We must refute a hurtful letter written by Jim Largo, which appeared June 20, "Dance not strictly Catawba Culture." The biggest disappointment is that Mr. Largo, a Navajo enrolled member, would have used the press to write hurtful words that were intended to discredit and malign not only the work done at the Catawba Cultural Center but also the members of the Catawba Indian Nation, and especially our children.
There are several points that we would like to bring to the public's attention about our programming at the Cultural Center. First, the caption on a picture featured in The Herald, "Getting schooled on Catawba culture," was accurate. That is exactly what we do here at the center. We educate the public, from schoolchildren to adults, about Catawba culture as well as other American Indian cultures, and we strive very hard to be accurate in what we do. The mission statement of the Catawba Cultural Preservation Project/Catawba Cultural Center is to preserve, protect, promote and maintain the rich cultural heritage of the Catawba Indian Nation.
The dancer that Mr. Largo referred to was doing the Hunter's Dance, which is a traditional dance of the Catawbas. Since it is often true that most children do not get much information in school about Catawbas nor other Native Americans, our programs focus on children. We also go a step further to not just show the dance but tell why a particular tribe did the dance.
Many dances have purposes, such as the Grass Dance, which was used to clear an encampment field of tall grasses by way of dance. Our program has always been especially careful not only to differentiate which dances are Catawba but also which ones are from other tribes. The children are not misled into thinking that every dance they learn is Catawba in origin. They are instructed in a variety of different dances that could also be competitive at any powwow that they might choose to attend. Each child decides which dance he or she would like to perform when we do programs. Sometimes they use these same regalias when they do traditional dances because we do not have funding to make different regalia for each dance, and since our program is not a powwow, we do not have to follow powwow etiquette.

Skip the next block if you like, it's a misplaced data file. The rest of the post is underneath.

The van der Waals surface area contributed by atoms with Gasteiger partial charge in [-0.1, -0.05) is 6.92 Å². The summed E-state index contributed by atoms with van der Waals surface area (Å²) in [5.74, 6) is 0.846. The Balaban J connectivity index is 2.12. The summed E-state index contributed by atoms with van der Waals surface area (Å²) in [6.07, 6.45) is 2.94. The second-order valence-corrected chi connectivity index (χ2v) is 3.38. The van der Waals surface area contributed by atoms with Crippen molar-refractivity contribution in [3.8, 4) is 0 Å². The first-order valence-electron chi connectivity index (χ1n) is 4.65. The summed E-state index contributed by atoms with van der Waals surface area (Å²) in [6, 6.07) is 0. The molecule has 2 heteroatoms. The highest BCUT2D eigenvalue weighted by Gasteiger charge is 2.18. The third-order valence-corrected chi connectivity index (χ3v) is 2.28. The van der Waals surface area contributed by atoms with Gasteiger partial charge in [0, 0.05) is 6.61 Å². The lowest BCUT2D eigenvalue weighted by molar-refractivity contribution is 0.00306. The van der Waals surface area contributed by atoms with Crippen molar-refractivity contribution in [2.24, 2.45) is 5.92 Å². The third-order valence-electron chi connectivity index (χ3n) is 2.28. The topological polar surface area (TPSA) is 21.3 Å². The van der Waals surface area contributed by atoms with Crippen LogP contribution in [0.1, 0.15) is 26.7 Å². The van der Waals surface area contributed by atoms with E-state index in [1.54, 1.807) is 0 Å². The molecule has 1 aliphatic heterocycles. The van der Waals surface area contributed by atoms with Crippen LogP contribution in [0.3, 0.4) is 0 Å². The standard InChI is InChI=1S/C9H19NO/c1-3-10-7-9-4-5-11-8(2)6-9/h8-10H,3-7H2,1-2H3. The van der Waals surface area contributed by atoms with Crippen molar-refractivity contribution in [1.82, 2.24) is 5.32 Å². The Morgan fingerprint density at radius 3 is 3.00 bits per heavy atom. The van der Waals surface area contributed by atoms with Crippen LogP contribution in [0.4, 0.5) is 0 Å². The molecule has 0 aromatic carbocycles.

Never miss a local story.
It is particularly unsettling to us that Mr. Largo has attacked our culture in a colonialist manner. We would have thought that, being an American Indian, he would not have stooped to such tactics. It is a fact that from an archeological standpoint, whenever human remains are found, they usually do not have any visible signs of clothing remaining becasue of temperature and humidity deteriorating such clothing. We can assume that clothing was made from the abundant resources around us, such as turkey feathers and other feathers as well as buckskin from deer and other animal adornments.
We made the decision to adopt and change components of regalias to suit our current-day needs. In our programs, we discuss regalias and talk about which aspects are authentic as well as which are adaptations. We would suggest that unless Mr. Largo can find a photograph of pre-contact regalia that was distinctly Catawba, he leaves the decision-making to us.
We also would like to inform the public that powwows are not traditional for tribes and that it is a more modern event to showcase the various dancers from a number of different tribes and has a competition component to it among the dancers and drummers. At this event, there would be many different dancers dancing the same dances in competition, such as Jingle dances that would be from many different tribes. At Red Earth, a famous powwow, many tribes in a competition did jingle dances, and these dancers were not Ojibway.
In conclusion, the Catawba still do the Wild Goose Dance, Hunter's Dance, Bear Dance and other dances. They are a part of our proud heritage. We showcase these dances at certain events depending on the number of participants we have available at that performance. We are deeply saddened that Mr. Largo has, apparently for personal reasons, attacked the work that is done at the cultural center and has hurt the feelings of our children who are learning their traditional dances and other dances. Their self-esteem is important to us, and we do wish that Mr. Largo had thought before he chose to express himself in such a negative manner.
This weekly column features opposing views from readers. These opinions are contrary to those expressed on this page or that otherwise take issue with something that appears in The Herald. All commentaries submitted become the property of The Herald and may be republished in any format.